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In 'NOPI,' An Ottolenghi Cooking Journey From Middle East To Far East
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In 'NOPI,' An Ottolenghi Cooking Journey From Middle East To Far East

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In 'NOPI,' An Ottolenghi Cooking Journey From Middle East To Far East

In 'NOPI,' An Ottolenghi Cooking Journey From Middle East To Far East
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Yotam Ottolenghi and Ramael Scully, who co-authored the NOPI cookbook, out this week. i

Yotam Ottolenghi and Ramael Scully, who co-authored the NOPI cookbook, out this week. Adam Hinton/Ten Speed Press hide caption

toggle caption Adam Hinton/Ten Speed Press
Yotam Ottolenghi and Ramael Scully, who co-authored the NOPI cookbook, out this week.

Yotam Ottolenghi and Ramael Scully, who co-authored the NOPI cookbook, out this week.

Adam Hinton/Ten Speed Press

Yotam Ottolenghi is a star chef. His restaurants in London and his cookbooks offer dishes layered in flavor redolent of the Middle East and the Mediterranean, and they've earned him legions of fans around the world.

Out this week is his newest cookbook, NOPI, with recipes from his restaurant named for the London neighborhood north of Piccadilly Circus.

The dishes contain ingredients that are exotic: the hot relish known as sambal, and pandan, a fragrant green leaf found in Southeast Asia, often referred to as the "vanilla of the East."

NOPI

The Cookbook

by Yotam Ottolenghi and Ramael Scully

Hardcover, 331 pages |

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NOPI
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The Cookbook
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Ottolenghi visited NPR with NOPI's head chef, Ramael Scully, who co-authored the cookbook with Ottolenghi.

Until Ottolenghi met Scully, he says, he knew very little about "the magical world of rassam, sambal and pandan," as he writes.

"I've never really been properly exposed to Asian food," Ottolenghi tells Morning Edition's Renee Montagne. "All this kind of very, very intense flavor and flavors and those ingredients put in the context of daily cooking I wasn't quite aware of. And Scully opened my eyes to a degree."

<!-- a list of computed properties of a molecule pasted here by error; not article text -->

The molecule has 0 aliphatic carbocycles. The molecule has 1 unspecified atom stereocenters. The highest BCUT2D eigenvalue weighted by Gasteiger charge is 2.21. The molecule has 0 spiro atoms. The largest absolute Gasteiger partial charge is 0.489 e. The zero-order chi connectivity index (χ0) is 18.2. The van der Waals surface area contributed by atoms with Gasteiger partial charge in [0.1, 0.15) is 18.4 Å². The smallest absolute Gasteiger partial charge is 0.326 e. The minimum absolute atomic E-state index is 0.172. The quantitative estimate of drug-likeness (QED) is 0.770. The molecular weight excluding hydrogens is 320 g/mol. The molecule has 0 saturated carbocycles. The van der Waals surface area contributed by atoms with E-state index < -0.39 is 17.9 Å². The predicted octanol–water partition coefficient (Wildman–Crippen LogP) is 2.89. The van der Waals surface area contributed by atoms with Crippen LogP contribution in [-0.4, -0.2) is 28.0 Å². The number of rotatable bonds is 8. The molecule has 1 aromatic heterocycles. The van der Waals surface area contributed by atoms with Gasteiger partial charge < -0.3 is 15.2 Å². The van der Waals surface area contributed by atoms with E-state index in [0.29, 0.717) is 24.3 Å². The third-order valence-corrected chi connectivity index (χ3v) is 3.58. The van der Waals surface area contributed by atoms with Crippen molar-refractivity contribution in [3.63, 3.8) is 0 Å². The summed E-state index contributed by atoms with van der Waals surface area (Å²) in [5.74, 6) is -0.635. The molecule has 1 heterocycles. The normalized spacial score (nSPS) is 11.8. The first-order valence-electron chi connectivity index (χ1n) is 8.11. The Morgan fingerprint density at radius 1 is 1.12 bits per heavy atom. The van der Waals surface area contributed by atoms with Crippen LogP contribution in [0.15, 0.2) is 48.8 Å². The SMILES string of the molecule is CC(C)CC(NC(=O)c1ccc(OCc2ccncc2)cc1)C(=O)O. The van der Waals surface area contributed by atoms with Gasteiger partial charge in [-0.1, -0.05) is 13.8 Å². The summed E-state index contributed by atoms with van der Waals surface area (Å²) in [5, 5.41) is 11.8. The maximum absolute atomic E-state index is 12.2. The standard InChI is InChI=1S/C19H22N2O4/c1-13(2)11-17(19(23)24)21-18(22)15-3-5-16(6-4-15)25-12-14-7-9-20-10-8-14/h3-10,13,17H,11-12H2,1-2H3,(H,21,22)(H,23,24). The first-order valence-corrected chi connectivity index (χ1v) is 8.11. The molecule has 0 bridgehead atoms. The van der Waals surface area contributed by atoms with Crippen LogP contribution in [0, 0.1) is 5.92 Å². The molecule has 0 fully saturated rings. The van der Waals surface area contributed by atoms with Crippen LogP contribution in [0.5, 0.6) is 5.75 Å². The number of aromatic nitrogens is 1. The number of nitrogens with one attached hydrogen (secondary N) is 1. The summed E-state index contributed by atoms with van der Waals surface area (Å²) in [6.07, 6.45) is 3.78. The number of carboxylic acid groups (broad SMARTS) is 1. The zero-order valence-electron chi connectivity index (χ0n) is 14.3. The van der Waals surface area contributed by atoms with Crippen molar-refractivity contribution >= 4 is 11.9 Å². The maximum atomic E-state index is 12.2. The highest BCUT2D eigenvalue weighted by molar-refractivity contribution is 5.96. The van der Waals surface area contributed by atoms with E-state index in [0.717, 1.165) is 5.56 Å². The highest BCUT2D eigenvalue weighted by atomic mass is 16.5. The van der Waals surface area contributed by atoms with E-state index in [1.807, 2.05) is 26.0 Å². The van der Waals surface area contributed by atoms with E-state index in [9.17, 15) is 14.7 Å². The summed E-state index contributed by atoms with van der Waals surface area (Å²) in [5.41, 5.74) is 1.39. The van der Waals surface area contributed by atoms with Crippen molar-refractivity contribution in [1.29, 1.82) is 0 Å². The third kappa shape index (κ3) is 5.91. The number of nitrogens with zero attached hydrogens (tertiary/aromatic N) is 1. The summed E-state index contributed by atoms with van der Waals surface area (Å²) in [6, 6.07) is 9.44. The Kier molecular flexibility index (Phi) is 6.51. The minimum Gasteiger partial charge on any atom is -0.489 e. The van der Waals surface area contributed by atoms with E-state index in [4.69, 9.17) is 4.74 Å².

Scully grew up in Malaysia with a mother whose family is Indian and Chinese and a father whose family is Malay.

"Between my mother's side, I had eight aunties, and they all had different levels of cooking using different spices like the black cardamom to curry leaves, to mustard seeds to the yellow and black mustard seeds, and then my, on my father's side, my aunties ... showed me the Malay style of food, you know? So, by the time I left Malaysia, I had like a large range of basic Malaysian different styles, and when I met Yotam, it was just like all right, I've got so much to show you. Like, and we basically, the Middle Eastern guy, the Asian guy, we came together."

The two chefs have been working on and off for about 10 years now developing a distinct fusion.

One of their dishes is chicken that's based on what Ottolenghi calls "an Asian master stock, which is a stock that you keep at home — every Chinese family have this stock, and they cook and cook and cook in it, and it's flavored over time."

Chicken pastilla from NOPI: The Cookbook. i

Chicken pastilla from NOPI: The Cookbook. Jonathan Lovekin/Ten Speed Press hide caption

toggle caption Jonathan Lovekin/Ten Speed Press
Chicken pastilla from NOPI: The Cookbook.

Chicken pastilla from NOPI: The Cookbook.

Jonathan Lovekin/Ten Speed Press

The cookbook includes a recipe for a master stock that's easier for the home cook than what they make in the restaurant. As for some of the ingredients listed in the book that might be hard to find — like pandan leaves or lemongrass or rosewater — Ottolenghi says, "people do go online for this specialty shopping, and I think also if you are in a big city it's always an adventure to go out to an ethnic shop, to shop of the culture that maybe you're not completely familiar with."

And, he adds, the recipes do include possible substitutes. "Pandan is a wonderful aromatic herb that works often in desserts and savory dishes all over Asia, but when you can't get it, we say, oh, well, use vanilla. It's another sweet thing that works very well in the Western context, but it does work in Asian dishes as well. So we're not fanatics about our ingredients."

For those who want a challenge, there are recipes in NOPI that are very complicated. Ottolenghi says, "I think they're worth your while." On of those is pastilla, "which is sort of a traditional Moroccan dish. We've actually added a few more elements [Catalan spinach, with paprika] to it. And it's a wonderful pie."

Scully adds that it's a great mix of "sweet and savory."

Pastilla is normally served with pigeon, and Ottolenghi says to try it that way. "Pigeon pie is really delicious, because pigeon meat is rich, so it really can be wrapped in a pie and you can add lots of stuff to it. I mean, these days, people mostly use chicken. But the hearty meats, the richer meats are actually better for pies than chicken. That's why we use the thighs, the fat."